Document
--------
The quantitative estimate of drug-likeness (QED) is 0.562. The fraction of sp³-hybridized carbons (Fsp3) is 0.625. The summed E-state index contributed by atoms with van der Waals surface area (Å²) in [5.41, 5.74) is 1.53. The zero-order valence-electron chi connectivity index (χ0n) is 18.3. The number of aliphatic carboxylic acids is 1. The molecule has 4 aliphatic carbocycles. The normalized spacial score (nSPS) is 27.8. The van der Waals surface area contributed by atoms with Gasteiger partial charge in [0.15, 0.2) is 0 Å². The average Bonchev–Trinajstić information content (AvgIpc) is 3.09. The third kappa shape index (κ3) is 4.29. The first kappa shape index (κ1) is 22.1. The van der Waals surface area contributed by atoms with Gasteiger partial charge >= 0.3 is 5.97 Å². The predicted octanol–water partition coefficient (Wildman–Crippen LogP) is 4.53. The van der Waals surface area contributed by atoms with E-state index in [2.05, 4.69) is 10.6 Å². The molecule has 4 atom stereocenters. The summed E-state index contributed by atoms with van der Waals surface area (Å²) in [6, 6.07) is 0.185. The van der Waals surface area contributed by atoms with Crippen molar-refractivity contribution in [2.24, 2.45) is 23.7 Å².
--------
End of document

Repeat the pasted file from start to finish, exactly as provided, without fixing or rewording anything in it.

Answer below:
The quantitative estimate of drug-likeness (QED) is 0.562. The fraction of sp³-hybridized carbons (Fsp3) is 0.625. The summed E-state index contributed by atoms with van der Waals surface area (Å²) in [5.41, 5.74) is 1.53. The zero-order valence-electron chi connectivity index (χ0n) is 18.3. The number of aliphatic carboxylic acids is 1. The molecule has 4 aliphatic carbocycles. The normalized spacial score (nSPS) is 27.8. The van der Waals surface area contributed by atoms with Gasteiger partial charge in [0.15, 0.2) is 0 Å². The average Bonchev–Trinajstić information content (AvgIpc) is 3.09. The third kappa shape index (κ3) is 4.29. The first kappa shape index (κ1) is 22.1. The van der Waals surface area contributed by atoms with Gasteiger partial charge >= 0.3 is 5.97 Å². The predicted octanol–water partition coefficient (Wildman–Crippen LogP) is 4.53. The van der Waals surface area contributed by atoms with E-state index in [2.05, 4.69) is 10.6 Å². The molecule has 4 atom stereocenters. The summed E-state index contributed by atoms with van der Waals surface area (Å²) in [6, 6.07) is 0.185. The van der Waals surface area contributed by atoms with Crippen molar-refractivity contribution in [2.24, 2.45) is 23.7 Å².